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Love Cruise

The Maiden Voyage
Director: Jonathan Murray and Mary-Ellis Bunim
Creator: Mary-Ellis Bunim
Cast: Justin Gunn
Regular airtime: Tuesdays 9pm EST

(Fox)

Old Waters

Instead of testing new waters in television programming, producers Jonathon Murray and Mary-Ellis Bunim have returned to what they know best for their new show, Love Cruise: The Maiden Voyage. That’s right. The creators of The Real World, Road Rules, and Making the Band have put their heads together and come up with yet another reality show.


The love cruise begins with sixteen single men and women, paired off. By way of introduction, they reveal their fascinating insights on breast implants and casual sex. After three days, when these couples have the option of switching partners, you will, of course, be thrilled at the thought of watching someone be burned on national television. Then, you will perch on the edge of your recliner as each of the two groups (men and women) pool their thoughts and vote off a member of the opposite group, and laugh with glee at all the silly “challenges” the passengers must endure along the way. And when the final couple wins its cash prize and trip around the world, you will be saddened at the thought of a Tuesday night without these wacky characters.


Personally, I came to Love Cruise expecting the worst. The series is an obvious rehash of almost every other reality show to date. Much like Temptation Island (whose second season just happens to air the week after Love Cruise finishes its first run), it pits men against women, framed by exotic settings and storylines that might have been lifted from Jerry Springer. And, like Survivor, Love Cruise has contestants vote each other out of the game. Apparently, after seeing the failure of the first season of Big Brother (where viewers voted people off), and the waning appeal of their own The Real World (where no one gets voted off, at least not as part of the standard format), the producers decided to capitulate to the present trend. Indeed, the only original notion that Love Cruise might claim is that the passengers have the option of bringing ousted guests back on the ship for strategic purposes (in the meantime, they are sent to an isolated “island”). Clearly, the cloistering of contestants in a confined space is inspired by Big Brother. Being forced to spend time with competitors in a vacuum is guaranteed to make someone crack.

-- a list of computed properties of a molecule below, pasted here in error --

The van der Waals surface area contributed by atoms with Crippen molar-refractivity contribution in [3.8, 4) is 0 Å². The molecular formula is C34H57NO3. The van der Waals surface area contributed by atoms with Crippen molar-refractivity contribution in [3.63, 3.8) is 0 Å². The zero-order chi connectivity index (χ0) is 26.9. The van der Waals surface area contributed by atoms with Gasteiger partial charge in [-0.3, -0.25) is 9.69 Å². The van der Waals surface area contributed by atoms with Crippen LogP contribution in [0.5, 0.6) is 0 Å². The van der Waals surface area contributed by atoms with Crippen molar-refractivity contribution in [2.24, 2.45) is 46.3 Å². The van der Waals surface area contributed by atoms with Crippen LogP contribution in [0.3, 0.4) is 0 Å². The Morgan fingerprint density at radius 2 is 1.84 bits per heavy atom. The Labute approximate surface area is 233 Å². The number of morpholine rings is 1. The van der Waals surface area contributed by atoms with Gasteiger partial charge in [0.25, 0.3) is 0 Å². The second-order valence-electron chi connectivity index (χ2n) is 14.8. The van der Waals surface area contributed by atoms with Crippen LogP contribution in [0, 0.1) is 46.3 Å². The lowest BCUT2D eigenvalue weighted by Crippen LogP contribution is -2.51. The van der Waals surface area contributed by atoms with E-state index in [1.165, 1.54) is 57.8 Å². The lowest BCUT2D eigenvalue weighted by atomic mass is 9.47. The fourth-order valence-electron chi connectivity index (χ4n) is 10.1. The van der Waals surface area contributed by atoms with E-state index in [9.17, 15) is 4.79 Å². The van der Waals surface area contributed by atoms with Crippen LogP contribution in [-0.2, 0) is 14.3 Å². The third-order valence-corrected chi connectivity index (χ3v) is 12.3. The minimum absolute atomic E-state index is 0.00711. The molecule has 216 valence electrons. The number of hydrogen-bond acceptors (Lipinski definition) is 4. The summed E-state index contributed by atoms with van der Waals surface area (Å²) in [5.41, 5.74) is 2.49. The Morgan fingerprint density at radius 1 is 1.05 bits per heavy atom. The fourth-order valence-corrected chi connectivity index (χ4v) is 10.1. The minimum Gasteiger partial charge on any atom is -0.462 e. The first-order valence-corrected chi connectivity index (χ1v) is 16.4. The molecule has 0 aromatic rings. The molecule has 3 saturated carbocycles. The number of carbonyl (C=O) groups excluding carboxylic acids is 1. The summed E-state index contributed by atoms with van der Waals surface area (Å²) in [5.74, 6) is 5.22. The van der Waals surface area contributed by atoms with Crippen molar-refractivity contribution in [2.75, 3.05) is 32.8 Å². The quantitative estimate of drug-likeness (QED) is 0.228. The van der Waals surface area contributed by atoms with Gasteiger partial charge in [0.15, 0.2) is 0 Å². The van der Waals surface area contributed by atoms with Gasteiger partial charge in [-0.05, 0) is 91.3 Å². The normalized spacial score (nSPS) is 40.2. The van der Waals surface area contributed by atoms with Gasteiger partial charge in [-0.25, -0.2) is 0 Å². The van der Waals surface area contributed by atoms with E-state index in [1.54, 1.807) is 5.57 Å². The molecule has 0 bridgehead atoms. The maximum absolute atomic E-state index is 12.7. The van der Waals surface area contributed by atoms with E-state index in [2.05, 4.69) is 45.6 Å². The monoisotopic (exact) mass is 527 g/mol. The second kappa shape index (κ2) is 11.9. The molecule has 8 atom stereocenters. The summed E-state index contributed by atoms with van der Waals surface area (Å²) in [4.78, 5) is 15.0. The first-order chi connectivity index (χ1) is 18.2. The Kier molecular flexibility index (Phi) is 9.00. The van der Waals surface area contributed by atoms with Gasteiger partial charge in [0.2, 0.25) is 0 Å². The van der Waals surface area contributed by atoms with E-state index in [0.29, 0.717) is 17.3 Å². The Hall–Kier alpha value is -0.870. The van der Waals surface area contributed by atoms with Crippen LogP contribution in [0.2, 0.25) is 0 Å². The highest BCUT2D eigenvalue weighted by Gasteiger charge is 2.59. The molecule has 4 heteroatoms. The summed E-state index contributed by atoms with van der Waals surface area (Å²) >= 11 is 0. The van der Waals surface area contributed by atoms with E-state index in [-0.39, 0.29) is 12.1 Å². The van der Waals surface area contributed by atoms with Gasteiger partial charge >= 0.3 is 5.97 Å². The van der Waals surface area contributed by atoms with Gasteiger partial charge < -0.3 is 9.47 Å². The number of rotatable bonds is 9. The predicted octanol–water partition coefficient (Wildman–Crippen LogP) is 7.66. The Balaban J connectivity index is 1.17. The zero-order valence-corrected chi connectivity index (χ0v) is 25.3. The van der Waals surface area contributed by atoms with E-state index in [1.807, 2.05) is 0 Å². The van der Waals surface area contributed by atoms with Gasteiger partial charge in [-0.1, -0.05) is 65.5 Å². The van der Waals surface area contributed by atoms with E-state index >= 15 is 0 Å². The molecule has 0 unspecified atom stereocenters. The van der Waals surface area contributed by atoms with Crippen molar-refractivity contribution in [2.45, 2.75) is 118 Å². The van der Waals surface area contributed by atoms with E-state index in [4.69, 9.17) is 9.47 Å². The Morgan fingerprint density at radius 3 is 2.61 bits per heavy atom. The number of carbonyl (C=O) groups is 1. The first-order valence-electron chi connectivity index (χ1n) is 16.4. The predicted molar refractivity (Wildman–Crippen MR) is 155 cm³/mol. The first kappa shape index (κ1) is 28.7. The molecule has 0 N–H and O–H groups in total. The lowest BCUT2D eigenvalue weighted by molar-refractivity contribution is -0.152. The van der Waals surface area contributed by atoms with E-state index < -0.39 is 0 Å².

With all that said, I have to wonder what makes Love Cruise work? How can viewers who know the formula so well be convinced to tune in each week? For me, it happened in the first ten minutes. As all the attractive men and women picked their original partners, the brainy Lisa and awkward Michael were left out. As the only two without partners, they were forced into a couple (which was something Lisa feared after having similarly painful exclusion experiences in high school). As the most “undesirable” singles, they seemed doomed to be voted off in the first round. Of course, I had to see if they could beat these odds. I was also intrigued by Laura and Anthony, the most attractive couple, who made a strong connection from the start. Because of their closeness, it was rumored among the other players that they might have a shot at making it to the end together. I had to see if they could make the cut.


This is the reason reality shows remain popular. Although the destination is always the same, the unique course that contestants choose to get there is always a mystery. It isn’t the format that keeps people interested, but the variations on it. If Love Cruise is yet another Survivor knockoff, it uses its generic strengths to the fullest. One of these is sentiment: once viewers establish emotional connections with the characters, the reasoning goes, they’ll want to come back and watch the fate of their favorites—just as I did. This happens by various means, as in Love Cruise‘s first episode, where the editing coded the primary couples (Lisa and Michael, Laura and Anthony) as good vs. bad, or strong vs. weak, when the pairs were acting independently of one another. We know that some scenes were strategically cut together, to heighten tension or establish a point that may otherwise have been overlooked. During a salsa dancing sequence, two passengers looked as though they were dancing together when they were really part of separate couples.


As a veteran of As the World Turns, Santa Barbara, and Loving, Bunim knows the power of a little soap opera magic. With 16 people at her disposal, there is no limit to the plot possibilities. If Laura and Anthony don’t look interesting after all, the focus can easily be shifted to the tension building between the women and Adrian, a chauvinist male contestant, or the friction that the brassy Toni is causing within the group. And for those not swayed by the psychological emotional intrigues, the promise of seeing attractive, scantily clad passengers romp around the Caribbean is always an option.


Maybe Fox is a little presumptuous to think viewers will embrace a show that is virtually identical to Temptation Island. But this isn’t the first time viewers have been asked to watch a plot they already know well. Personally, I could watch the Cinderella story again and again, whether it comes in the shape of Pretty Woman, My Fair Lady, or Love Potion #9. Sure, Love Cruise is not going to win any awards for originality or even taste, but as long as the identity of the winner remains unknown, people will continue to watch. At least until the next trend sails into town.

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